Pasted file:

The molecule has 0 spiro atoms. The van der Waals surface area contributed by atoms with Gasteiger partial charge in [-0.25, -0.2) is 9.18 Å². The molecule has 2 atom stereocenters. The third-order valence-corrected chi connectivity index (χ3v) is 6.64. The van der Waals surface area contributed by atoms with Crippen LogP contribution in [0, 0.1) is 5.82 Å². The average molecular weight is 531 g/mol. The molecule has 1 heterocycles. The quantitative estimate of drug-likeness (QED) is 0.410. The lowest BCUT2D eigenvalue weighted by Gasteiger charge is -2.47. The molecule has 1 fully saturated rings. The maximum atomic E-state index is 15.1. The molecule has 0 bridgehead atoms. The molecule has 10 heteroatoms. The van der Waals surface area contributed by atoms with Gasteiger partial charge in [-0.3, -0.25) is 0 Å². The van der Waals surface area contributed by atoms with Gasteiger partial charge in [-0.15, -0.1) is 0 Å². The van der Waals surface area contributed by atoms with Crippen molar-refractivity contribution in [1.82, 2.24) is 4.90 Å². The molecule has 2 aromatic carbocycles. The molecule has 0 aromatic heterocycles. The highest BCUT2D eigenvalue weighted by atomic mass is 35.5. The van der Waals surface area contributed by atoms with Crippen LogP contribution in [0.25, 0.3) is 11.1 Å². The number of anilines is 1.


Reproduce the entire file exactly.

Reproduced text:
The molecule has 0 spiro atoms. The van der Waals surface area contributed by atoms with Gasteiger partial charge in [-0.25, -0.2) is 9.18 Å². The molecule has 2 atom stereocenters. The third-order valence-corrected chi connectivity index (χ3v) is 6.64. The van der Waals surface area contributed by atoms with Crippen LogP contribution in [0, 0.1) is 5.82 Å². The average molecular weight is 531 g/mol. The molecule has 1 heterocycles. The quantitative estimate of drug-likeness (QED) is 0.410. The lowest BCUT2D eigenvalue weighted by Gasteiger charge is -2.47. The molecule has 1 fully saturated rings. The maximum atomic E-state index is 15.1. The molecule has 0 bridgehead atoms. The molecule has 10 heteroatoms. The van der Waals surface area contributed by atoms with Gasteiger partial charge in [-0.3, -0.25) is 0 Å². The van der Waals surface area contributed by atoms with Gasteiger partial charge in [-0.15, -0.1) is 0 Å². The van der Waals surface area contributed by atoms with Crippen molar-refractivity contribution in [1.82, 2.24) is 4.90 Å². The molecule has 2 aromatic carbocycles. The molecule has 0 aromatic heterocycles. The highest BCUT2D eigenvalue weighted by atomic mass is 35.5. The van der Waals surface area contributed by atoms with Crippen LogP contribution in [0.25, 0.3) is 11.1 Å². The number of anilines is 1.